Bill Morris in Bricks & Bucks on April 21, 2021
A never-ending challenge for co-op and condo boards is the maintenance and repair of their building’s envelope and common areas. And the main enemy in this ongoing and costly struggle is a basic element of life: water.
Leaks in roofs, windows, parapets and facades can lead to interior water damage and the compromise of exterior elements, which has triggered deadly accidents and was the impetus for the city’s Facade Inspection and Safety Program, formerly known as Local Law 11. The conventional method of detecting leaks has been to penetrate a surface – a roof, parapet or facade – to seek what lurks within. Now some architects and engineers are turning to a detection tool that does not require any initial drilling or probing – and, in the bargain, can produce big savings for co-op and condo boards. The tool is a thermographic, also known as infrared, camera – which produces color-coded images based on temperatures and guides an investigator to the precise location of harmful moisture.
One user of this tech tool is Mitch Frumkin, the president at Kipcon Engineering Consultants. He was called in recently to a newly constructed New Jersey condominium that was experiencing leaks and loose stonework on facades of its multiple wood-framed buildings. He photographed all of the complex’s facades with his Flir thermographic camera – a $2,500 machine – and immediately pinpointed trouble spots.
“If there’s a leak in the facade,” Frumkin says, “the water in there will retain heat and stay warm when the facade cools off at the end of the day. When you take a picture, you see a lot of colors, which represent temperatures. A bright spot indicates a higher temperature behind the stonework. In one picture, you can see that water flowed down the vinyl siding, then got behind the stone because of faulty flashing. You can even see how far it’s flowing down behind the stone.”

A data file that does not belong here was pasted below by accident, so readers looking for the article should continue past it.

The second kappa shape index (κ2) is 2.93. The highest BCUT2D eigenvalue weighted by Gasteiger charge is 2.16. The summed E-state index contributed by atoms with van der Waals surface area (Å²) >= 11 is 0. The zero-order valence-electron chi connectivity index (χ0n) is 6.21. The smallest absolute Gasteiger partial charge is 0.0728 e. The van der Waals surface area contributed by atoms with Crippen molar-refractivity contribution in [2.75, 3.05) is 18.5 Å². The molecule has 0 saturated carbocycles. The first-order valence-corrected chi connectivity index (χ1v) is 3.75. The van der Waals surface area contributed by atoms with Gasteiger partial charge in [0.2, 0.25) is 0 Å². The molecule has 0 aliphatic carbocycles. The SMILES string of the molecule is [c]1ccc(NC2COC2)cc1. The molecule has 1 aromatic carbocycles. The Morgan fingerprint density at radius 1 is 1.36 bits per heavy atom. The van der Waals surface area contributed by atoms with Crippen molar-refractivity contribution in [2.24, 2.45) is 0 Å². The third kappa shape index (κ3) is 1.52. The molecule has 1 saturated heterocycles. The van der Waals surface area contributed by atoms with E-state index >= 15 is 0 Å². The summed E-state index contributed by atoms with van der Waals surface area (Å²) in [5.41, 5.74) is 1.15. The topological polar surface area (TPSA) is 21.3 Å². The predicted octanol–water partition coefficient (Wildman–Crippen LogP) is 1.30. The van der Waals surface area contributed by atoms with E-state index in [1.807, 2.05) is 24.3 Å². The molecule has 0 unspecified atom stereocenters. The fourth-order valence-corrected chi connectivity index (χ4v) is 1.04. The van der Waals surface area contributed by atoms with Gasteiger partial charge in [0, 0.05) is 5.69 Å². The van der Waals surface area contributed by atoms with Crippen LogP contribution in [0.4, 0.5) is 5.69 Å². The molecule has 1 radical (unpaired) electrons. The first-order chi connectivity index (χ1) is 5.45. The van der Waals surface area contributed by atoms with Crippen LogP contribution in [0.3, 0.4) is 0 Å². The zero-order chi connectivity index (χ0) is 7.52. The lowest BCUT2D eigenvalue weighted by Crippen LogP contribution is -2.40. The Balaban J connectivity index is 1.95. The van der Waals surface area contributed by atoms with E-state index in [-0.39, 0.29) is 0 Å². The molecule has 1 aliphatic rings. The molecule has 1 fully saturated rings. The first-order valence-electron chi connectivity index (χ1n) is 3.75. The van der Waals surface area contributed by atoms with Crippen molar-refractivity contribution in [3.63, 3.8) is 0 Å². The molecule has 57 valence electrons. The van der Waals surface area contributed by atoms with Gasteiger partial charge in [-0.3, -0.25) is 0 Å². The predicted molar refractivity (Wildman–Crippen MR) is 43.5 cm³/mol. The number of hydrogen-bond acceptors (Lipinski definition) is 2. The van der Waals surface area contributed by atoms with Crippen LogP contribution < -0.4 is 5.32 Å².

The camera has pinpointed the source of trouble, a critical first step. “The next step,” Frumkin says, “is to determine if there’s damage behind the stonework. We’ll do that by drilling small holes and inserting moisture probes. The meter will tell us the percentage of moisture concentration in the wood framing. If it’s higher than 30%, there’s a high probability of damage. By localizing where the probes need to go, that saves a huge amount of money.” Once the extent of damage is ascertained, the pinpointed repairs will begin.
At another job, a 1920s brick building, the thermographic camera showed a bright bar along a diagonal parapet wall (see photo above). “Over the years,” Frumkin says, “The joints in the stonework on top of the parapet walls had failed and allowed water to get into the parapet wall. Years ago, there’s no way we would have found this without taking the whole parapet wall apart. We were able to narrow the leak down to a 15-foot section on a thousand feet or parapet.”
Brian Sullivan, the president at Sullivan Engineering, uses thermographic cameras primarily to troubleshoot roofs. He, too, has found the tool to be a money saver. By zeroing in on “hot spots” that indicate the presence of moisture, the thermographic camera allows the contractor to insert moisture meters only on trouble areas – rather than one per square foot, which can be a huge expense on a huge roof.
“You don’t want to start opening up a building envelope based just on an infrared image,” Sullivan says. “But the infrared image allows us to target where to insert moisture meters. That can save a significant amount of money. But even more important, a co-op or condo board is making informed decisions on whether to replace the roof or do patch repairs. If you make half a dozen patch repairs and then have to come back in a couple of years and replace the roof, you’ve thrown good money after bad. By making the right decision, a board could save several hundred thousand dollars.”
PRINCIPAL PLAYERS – Kipcon Engineering Consultants; Sullivan Engineering.
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